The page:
With bank charter in hand, Varo sweetens its offerings
When Varo Bank — a challenger bank that received a federal charter this year and now has 2 million customers — first started offering bill-negotiating services, it found there is value in being selective.
“Everyone got excited about getting their bills negotiated down, but a lot of people were going for bills that didn’t apply,” said Jaime Jerusalmi, head of partnerships and business development at San Francisco-based Varo. “That delivers the wrong experience.”
That is a primary lesson learned from Varo’s latest partnership with ApexEdge, a Boston company that offers bill and subscription management solutions as either a co-branded or referral service and is better known for its consumer-facing site, Billshark. The negotiation “sharks” will contact internet service providers, telecommunications firms and more to haggle for savings on a consumer’s behalf. But the company has learned over time which bills — such as those that cover multiple, bundled services — are worth fighting for.
“If someone submits a $20 internet bill, we won’t be able to save much,” said Steven McKean, CEO and co-founder of ApexEdge.
Varo first partnered with ApexEdge in 2019 to offer its services, but soon realized that blanketing all customers with bill-reduction offers was a recipe for dashed expectations. Toward the end of 2019, Varo refined its strategy with the help of ApexEdge to target users with bills that had the highest chances of success, according to Jerusalmi.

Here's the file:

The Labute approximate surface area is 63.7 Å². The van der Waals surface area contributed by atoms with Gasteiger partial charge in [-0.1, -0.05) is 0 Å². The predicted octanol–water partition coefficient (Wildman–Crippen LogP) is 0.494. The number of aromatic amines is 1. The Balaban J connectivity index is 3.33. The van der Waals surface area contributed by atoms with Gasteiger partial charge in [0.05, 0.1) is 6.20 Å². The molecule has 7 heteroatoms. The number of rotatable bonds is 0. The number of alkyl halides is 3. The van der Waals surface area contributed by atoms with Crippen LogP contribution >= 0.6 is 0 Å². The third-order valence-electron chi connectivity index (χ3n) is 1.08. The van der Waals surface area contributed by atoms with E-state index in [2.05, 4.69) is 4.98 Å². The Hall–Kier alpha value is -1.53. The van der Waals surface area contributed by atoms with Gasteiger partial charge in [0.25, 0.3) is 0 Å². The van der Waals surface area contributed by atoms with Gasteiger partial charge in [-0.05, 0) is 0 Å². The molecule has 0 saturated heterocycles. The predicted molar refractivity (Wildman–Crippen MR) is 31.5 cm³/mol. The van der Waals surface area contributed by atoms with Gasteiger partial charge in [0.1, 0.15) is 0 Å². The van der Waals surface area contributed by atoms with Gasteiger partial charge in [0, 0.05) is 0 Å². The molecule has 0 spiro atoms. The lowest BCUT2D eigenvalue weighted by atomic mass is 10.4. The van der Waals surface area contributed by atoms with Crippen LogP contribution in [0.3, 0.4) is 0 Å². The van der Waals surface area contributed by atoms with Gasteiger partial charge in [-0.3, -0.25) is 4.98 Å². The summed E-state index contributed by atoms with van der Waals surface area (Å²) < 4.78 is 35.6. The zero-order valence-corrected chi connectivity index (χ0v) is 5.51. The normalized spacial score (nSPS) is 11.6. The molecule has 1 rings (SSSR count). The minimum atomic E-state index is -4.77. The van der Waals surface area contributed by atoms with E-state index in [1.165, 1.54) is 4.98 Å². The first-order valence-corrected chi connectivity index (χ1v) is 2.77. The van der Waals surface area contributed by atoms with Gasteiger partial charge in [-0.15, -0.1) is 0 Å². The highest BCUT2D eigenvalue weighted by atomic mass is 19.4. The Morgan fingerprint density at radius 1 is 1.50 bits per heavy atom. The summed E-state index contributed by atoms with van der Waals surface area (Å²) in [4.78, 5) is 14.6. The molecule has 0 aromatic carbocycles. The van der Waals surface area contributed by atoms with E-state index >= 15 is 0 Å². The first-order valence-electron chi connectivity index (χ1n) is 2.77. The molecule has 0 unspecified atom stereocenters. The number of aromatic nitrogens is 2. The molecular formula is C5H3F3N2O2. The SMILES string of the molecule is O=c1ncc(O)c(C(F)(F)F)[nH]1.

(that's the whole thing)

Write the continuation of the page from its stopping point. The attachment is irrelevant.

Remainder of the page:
This partnership is one of several meant to help customers of Varo — which received its national bank charter in July — improve their financial lives, whether that means driving down insurance costs or sourcing extra income. Jerusalmi plans to introduce a more seamless and personalized customer experience over time, such as by enabling users to make purchases or get quotes within the app — or even trusting Varo to constantly monitor for and deliver these quotes.
Besides ApexEdge, Varo works with Steady and Wonolo, providers of apps that help consumers find work, and InboxDollars, a company that rewards participants for completing surveys. The digital bank has also partnered with the cash-back app CoinOut, auto insurer Root Insurance and credit-building service LevelCredit.
“Our north pole is to become the bank that proactively brings relevant solutions to customers,” said Jerusalmi. This can only be done through partnerships, he said.
“We created a network of partners that help customers spend smarter or get extra cash,” said Jerusalmi. “The value proposition of Billshark is at the core of that, in terms of helping customers reduce their bills.” Varo also gets a referral fee.
Successful bill negotiation hinges on factors such as the provider, the type of service and the size of the bill. ApexEdge employees will engage with television, wireless, phone, internet, satellite radio and home security providers, but will not wrangle price cuts for utilities, insurance or credit cards. In general, McKean has found that customers who bundle multiple services, such as several phone lines with their wireless provider, are likelier to find savings. Varo also filters for bills that exceed $50 a month.